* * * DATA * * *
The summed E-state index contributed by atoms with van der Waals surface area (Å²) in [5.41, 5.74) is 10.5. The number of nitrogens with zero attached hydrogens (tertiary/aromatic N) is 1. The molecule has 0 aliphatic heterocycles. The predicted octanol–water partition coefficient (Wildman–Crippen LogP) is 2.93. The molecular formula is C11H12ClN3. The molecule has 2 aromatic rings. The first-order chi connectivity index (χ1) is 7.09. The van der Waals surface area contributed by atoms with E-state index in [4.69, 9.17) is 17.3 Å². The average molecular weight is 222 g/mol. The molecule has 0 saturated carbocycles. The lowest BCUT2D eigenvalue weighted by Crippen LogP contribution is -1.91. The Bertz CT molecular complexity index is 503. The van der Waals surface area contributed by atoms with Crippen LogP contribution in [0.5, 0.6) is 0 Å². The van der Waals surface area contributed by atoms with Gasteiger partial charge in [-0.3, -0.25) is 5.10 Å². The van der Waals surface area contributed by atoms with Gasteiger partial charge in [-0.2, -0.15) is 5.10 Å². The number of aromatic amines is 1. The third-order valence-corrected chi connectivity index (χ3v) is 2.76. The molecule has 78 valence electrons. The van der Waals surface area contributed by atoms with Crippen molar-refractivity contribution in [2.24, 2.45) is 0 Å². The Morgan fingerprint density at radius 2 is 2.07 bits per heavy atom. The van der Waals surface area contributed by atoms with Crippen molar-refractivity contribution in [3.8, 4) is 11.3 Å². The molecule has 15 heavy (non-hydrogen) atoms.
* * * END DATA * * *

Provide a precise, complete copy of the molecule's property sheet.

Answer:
The summed E-state index contributed by atoms with van der Waals surface area (Å²) in [5.41, 5.74) is 10.5. The number of nitrogens with zero attached hydrogens (tertiary/aromatic N) is 1. The molecule has 0 aliphatic heterocycles. The predicted octanol–water partition coefficient (Wildman–Crippen LogP) is 2.93. The molecular formula is C11H12ClN3. The molecule has 2 aromatic rings. The first-order chi connectivity index (χ1) is 7.09. The van der Waals surface area contributed by atoms with E-state index in [4.69, 9.17) is 17.3 Å². The average molecular weight is 222 g/mol. The molecule has 0 saturated carbocycles. The lowest BCUT2D eigenvalue weighted by Crippen LogP contribution is -1.91. The Bertz CT molecular complexity index is 503. The van der Waals surface area contributed by atoms with Crippen LogP contribution in [0.5, 0.6) is 0 Å². The van der Waals surface area contributed by atoms with Gasteiger partial charge in [-0.3, -0.25) is 5.10 Å². The van der Waals surface area contributed by atoms with Gasteiger partial charge in [-0.2, -0.15) is 5.10 Å². The number of aromatic amines is 1. The third-order valence-corrected chi connectivity index (χ3v) is 2.76. The molecule has 78 valence electrons. The van der Waals surface area contributed by atoms with Crippen molar-refractivity contribution in [2.24, 2.45) is 0 Å². The Morgan fingerprint density at radius 2 is 2.07 bits per heavy atom. The van der Waals surface area contributed by atoms with Crippen molar-refractivity contribution in [3.8, 4) is 11.3 Å². The molecule has 15 heavy (non-hydrogen) atoms.